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Road to Covid recovery still rocky and winding

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The roundabout along Eastern Bypass next to Windsor Hotel has been converted into an informal market by middle-class earners rendered jobless by Covid-19. [Maxwell Agwanda, Standard]

On a drive to the countryside last week, I saw a billboard advertising some plots near Ol Kalou. 

The town is the headquarters of Nyandarua County and goes by various variants, including Ol Kalau and Olkalau, but its correct name is Ol Kalou. The county is famous for milk and potato production, but not chips or cheese.

It was once home to a thriving Afrikaan community going by names such as Van Straaten, Van Rensburg, Kruger and De Waal. The founder of Flying Doctors, Anne Spoerry, once lived in the town too.

One of the bodyguards of famed American gangster Al Capone is also rumoured to have lived in Ol Kalou. 

I called the number on the billboard and got an offer.  “Can I get a Covid -19 discount?” I asked. “Covid is over and prices have recovered,” said the person on the other end of the line. 

It seems to be a generally accepted notion that Covid-19 has been subdued and the economy is on the mend.

This is also supported by the data on new infections reported by the Health ministry. Increased vaccination and ending the curfew further seem to buttress this notion. 

The new Omicron variant should not be allowed to derail the current momentum. Why is the deadly variant said to originate from South Africa as has been the case with many previous ones?

Increased traffic to restaurants and “joints” suggest there is a slow return to “normalcy.”

The fear that once gripped the country like a vice has subsided. May Omicron not rekindle this fear. Have we upped our research budget on viral diseases? 

One would expect that an economic recovery during the Covid-19 pandemic would be good news, with more jobs and greater expectations. The gloom that once characterised our lives is lifting away like fog in the afternoon.  

But there is the underside to the newly found optimism – inflation. The land seller alluded to this by mentioning that prices have recovered or have gone up.

Petrol and gas prices are the best indicators that inflation is real. Why is inflation on the rise at a time when the effects of the pandemic seem to be abating?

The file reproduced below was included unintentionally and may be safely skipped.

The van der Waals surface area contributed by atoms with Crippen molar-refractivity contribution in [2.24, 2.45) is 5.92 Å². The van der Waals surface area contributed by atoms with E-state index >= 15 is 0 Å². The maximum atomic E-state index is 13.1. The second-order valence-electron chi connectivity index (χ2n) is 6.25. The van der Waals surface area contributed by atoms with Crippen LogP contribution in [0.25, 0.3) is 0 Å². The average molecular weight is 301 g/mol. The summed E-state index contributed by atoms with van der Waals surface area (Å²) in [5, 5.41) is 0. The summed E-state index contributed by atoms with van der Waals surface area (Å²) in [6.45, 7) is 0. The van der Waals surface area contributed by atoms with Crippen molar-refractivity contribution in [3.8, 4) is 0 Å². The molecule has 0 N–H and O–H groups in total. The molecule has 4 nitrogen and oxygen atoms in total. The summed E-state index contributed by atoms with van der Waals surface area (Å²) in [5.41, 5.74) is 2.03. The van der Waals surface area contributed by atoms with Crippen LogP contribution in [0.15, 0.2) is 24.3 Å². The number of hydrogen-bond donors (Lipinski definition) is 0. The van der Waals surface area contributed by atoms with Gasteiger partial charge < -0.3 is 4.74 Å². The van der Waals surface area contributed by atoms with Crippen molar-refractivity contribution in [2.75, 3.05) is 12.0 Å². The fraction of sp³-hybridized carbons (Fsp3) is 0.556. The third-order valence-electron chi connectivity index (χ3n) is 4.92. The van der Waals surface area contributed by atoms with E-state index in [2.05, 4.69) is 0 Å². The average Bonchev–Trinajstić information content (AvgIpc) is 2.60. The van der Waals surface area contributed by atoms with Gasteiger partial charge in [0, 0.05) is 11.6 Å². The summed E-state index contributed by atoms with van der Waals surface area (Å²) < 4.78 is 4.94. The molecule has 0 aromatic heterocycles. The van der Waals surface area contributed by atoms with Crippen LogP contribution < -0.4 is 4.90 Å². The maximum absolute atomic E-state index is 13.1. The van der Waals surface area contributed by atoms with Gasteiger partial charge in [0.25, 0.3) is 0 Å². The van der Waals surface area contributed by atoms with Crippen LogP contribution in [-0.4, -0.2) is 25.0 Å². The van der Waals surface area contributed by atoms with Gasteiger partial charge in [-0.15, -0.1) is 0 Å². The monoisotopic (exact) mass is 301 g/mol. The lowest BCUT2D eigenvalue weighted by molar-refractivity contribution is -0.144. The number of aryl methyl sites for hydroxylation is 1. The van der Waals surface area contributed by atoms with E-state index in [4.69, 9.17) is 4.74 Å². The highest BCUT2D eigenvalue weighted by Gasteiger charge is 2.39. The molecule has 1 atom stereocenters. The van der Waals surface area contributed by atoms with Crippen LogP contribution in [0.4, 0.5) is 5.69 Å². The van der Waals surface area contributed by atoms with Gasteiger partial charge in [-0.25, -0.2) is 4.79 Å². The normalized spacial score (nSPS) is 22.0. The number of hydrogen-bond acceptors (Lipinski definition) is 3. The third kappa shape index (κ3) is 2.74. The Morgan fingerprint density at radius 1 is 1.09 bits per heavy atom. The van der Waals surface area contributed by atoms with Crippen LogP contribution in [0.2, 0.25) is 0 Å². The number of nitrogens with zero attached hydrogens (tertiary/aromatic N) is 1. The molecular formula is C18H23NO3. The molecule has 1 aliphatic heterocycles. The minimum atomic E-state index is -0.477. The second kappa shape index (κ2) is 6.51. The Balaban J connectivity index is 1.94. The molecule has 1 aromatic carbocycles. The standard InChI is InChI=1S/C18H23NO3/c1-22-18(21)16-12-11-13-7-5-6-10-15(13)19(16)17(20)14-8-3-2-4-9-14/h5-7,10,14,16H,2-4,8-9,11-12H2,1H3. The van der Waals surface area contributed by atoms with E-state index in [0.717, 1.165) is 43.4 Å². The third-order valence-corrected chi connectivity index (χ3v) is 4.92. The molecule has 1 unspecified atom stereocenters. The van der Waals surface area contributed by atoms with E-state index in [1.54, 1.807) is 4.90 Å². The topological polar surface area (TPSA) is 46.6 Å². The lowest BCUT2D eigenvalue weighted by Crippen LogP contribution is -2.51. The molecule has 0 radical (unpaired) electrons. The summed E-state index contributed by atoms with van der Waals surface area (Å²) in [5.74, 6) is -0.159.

Remember demand for goods and services had gone down as economic activities reduced at the height of the pandemic. If you bought land or even stocks, you will benefit from their appreciation. We now feel confident to spend money.   

Once people saw the possibility of Covid-19 ending, they started demanding more products and services, which logically caused price increases. Remember the money many saved and the investments they put off? 

The rising prices are not just about increased demand. It’s a bit more interesting. Key economic players (read producers), distributors and retailers reduced their production or inventories as Covid-19 reduced demand. 

Some of these investors may have left the market permanently. Once the demand rises, there are fewer suppliers and distributors, leading to disruptions in the supply chain. Demand has gone up, but supply has not.

It takes time to restart factories, hire new employees, get new contracts and customers, who could have switched to new products or services.  

The mismatch between supply and demand has led to a general rise in prices, otherwise known as inflation.

There could be other factors such as speculation and the government’s appetite for raising taxes. 

We should not be surprised by the rise in prices; it was expected. In some countries such as the US and the UK where governments doled out stimulus packages, including sending checks to their citizens, the extra demand could have raised inflation rates. 

But we should not lose sleep over inflation. Modest inflation is expected and is indeed good for the economy, much like a spice.

However, high inflation is not good for the economy. Some countries have inflation bands, with the highest and lowest levels of inflation set by the central banks.

Deflation, where prices generally fall, would be an economic disaster. Who would produce goods only to settle for lower prices in the market?  

The truth is that we have tried over the years to tame economic cycles – the rise and fall in key indicators, from economic growth to inflation. We haven’t succeeded because the key economic players are human beings with their instincts, prejudices, interests and expectations.

We cannot also predict shocks such as Covid-19. Our systems and traditions make it hard to adjust to shocks. It’s time we made our socio-political systems more resilient and flexible. Do our laws and regulations factor in shocks or consider the best-case scenarios?  

Simulation will become one of the key arsenals for future managers. 

Finally, increased spending towards the 2022 General Election could up inflation. Let’s hope there will be sufficient rain, and there will be no food shortage, which could push inflation higher. 

Our key institutions including the Central Bank have their work cut out for them as the country continues to recover from Covid-19 and prepare for next year’s polls. 



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